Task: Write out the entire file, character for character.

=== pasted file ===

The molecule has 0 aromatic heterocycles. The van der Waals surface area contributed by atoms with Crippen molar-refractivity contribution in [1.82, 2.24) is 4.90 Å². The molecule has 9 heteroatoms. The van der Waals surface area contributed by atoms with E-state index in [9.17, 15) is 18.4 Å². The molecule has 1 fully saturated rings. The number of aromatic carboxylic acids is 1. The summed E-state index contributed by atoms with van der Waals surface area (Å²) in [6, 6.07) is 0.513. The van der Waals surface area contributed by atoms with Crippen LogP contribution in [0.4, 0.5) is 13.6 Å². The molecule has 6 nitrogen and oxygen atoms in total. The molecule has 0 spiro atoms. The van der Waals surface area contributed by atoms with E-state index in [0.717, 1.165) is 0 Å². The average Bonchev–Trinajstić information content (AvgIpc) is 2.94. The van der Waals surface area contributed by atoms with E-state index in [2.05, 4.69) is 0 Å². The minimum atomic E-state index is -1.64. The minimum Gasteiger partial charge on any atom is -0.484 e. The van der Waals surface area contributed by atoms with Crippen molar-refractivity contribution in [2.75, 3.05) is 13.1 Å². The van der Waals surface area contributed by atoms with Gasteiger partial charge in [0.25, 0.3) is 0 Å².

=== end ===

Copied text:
The molecule has 0 aromatic heterocycles. The van der Waals surface area contributed by atoms with Crippen molar-refractivity contribution in [1.82, 2.24) is 4.90 Å². The molecule has 9 heteroatoms. The van der Waals surface area contributed by atoms with E-state index in [9.17, 15) is 18.4 Å². The molecule has 1 fully saturated rings. The number of aromatic carboxylic acids is 1. The summed E-state index contributed by atoms with van der Waals surface area (Å²) in [6, 6.07) is 0.513. The van der Waals surface area contributed by atoms with Crippen LogP contribution in [0.4, 0.5) is 13.6 Å². The molecule has 6 nitrogen and oxygen atoms in total. The molecule has 0 spiro atoms. The van der Waals surface area contributed by atoms with E-state index in [0.717, 1.165) is 0 Å². The average Bonchev–Trinajstić information content (AvgIpc) is 2.94. The van der Waals surface area contributed by atoms with E-state index in [2.05, 4.69) is 0 Å². The minimum atomic E-state index is -1.64. The minimum Gasteiger partial charge on any atom is -0.484 e. The van der Waals surface area contributed by atoms with Crippen molar-refractivity contribution in [2.75, 3.05) is 13.1 Å². The van der Waals surface area contributed by atoms with Gasteiger partial charge in [0.25, 0.3) is 0 Å².